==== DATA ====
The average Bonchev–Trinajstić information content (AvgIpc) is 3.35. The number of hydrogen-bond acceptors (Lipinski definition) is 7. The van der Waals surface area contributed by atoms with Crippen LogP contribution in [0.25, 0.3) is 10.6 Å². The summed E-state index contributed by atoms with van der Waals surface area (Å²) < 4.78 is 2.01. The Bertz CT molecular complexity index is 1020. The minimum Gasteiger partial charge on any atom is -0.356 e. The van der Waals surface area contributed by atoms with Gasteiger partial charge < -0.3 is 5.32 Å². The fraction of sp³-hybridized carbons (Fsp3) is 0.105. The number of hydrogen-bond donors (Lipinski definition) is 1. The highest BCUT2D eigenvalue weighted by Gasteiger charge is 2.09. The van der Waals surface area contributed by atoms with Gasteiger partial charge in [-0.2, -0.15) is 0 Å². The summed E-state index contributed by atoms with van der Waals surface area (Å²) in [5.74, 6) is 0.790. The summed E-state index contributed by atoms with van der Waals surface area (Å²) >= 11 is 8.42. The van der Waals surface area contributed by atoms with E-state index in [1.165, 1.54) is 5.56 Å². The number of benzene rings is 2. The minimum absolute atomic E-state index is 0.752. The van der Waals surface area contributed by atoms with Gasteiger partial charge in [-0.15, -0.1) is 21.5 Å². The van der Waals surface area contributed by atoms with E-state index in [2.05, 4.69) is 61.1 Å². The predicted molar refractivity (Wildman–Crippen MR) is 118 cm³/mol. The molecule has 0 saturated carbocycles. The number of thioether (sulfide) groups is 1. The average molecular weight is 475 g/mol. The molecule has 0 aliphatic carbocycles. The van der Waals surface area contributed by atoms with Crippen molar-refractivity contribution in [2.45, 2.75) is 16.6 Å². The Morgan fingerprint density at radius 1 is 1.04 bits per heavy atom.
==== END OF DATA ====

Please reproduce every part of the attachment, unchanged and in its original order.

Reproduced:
The average Bonchev–Trinajstić information content (AvgIpc) is 3.35. The number of hydrogen-bond acceptors (Lipinski definition) is 7. The van der Waals surface area contributed by atoms with Crippen LogP contribution in [0.25, 0.3) is 10.6 Å². The summed E-state index contributed by atoms with van der Waals surface area (Å²) < 4.78 is 2.01. The Bertz CT molecular complexity index is 1020. The minimum Gasteiger partial charge on any atom is -0.356 e. The van der Waals surface area contributed by atoms with Gasteiger partial charge < -0.3 is 5.32 Å². The fraction of sp³-hybridized carbons (Fsp3) is 0.105. The number of hydrogen-bond donors (Lipinski definition) is 1. The highest BCUT2D eigenvalue weighted by Gasteiger charge is 2.09. The van der Waals surface area contributed by atoms with Gasteiger partial charge in [-0.2, -0.15) is 0 Å². The summed E-state index contributed by atoms with van der Waals surface area (Å²) in [5.74, 6) is 0.790. The summed E-state index contributed by atoms with van der Waals surface area (Å²) >= 11 is 8.42. The van der Waals surface area contributed by atoms with E-state index in [1.165, 1.54) is 5.56 Å². The number of benzene rings is 2. The minimum absolute atomic E-state index is 0.752. The van der Waals surface area contributed by atoms with Gasteiger partial charge in [-0.15, -0.1) is 21.5 Å². The van der Waals surface area contributed by atoms with E-state index in [2.05, 4.69) is 61.1 Å². The predicted molar refractivity (Wildman–Crippen MR) is 118 cm³/mol. The molecule has 0 saturated carbocycles. The number of thioether (sulfide) groups is 1. The average molecular weight is 475 g/mol. The molecule has 0 aliphatic carbocycles. The van der Waals surface area contributed by atoms with Crippen molar-refractivity contribution in [2.45, 2.75) is 16.6 Å². The Morgan fingerprint density at radius 1 is 1.04 bits per heavy atom.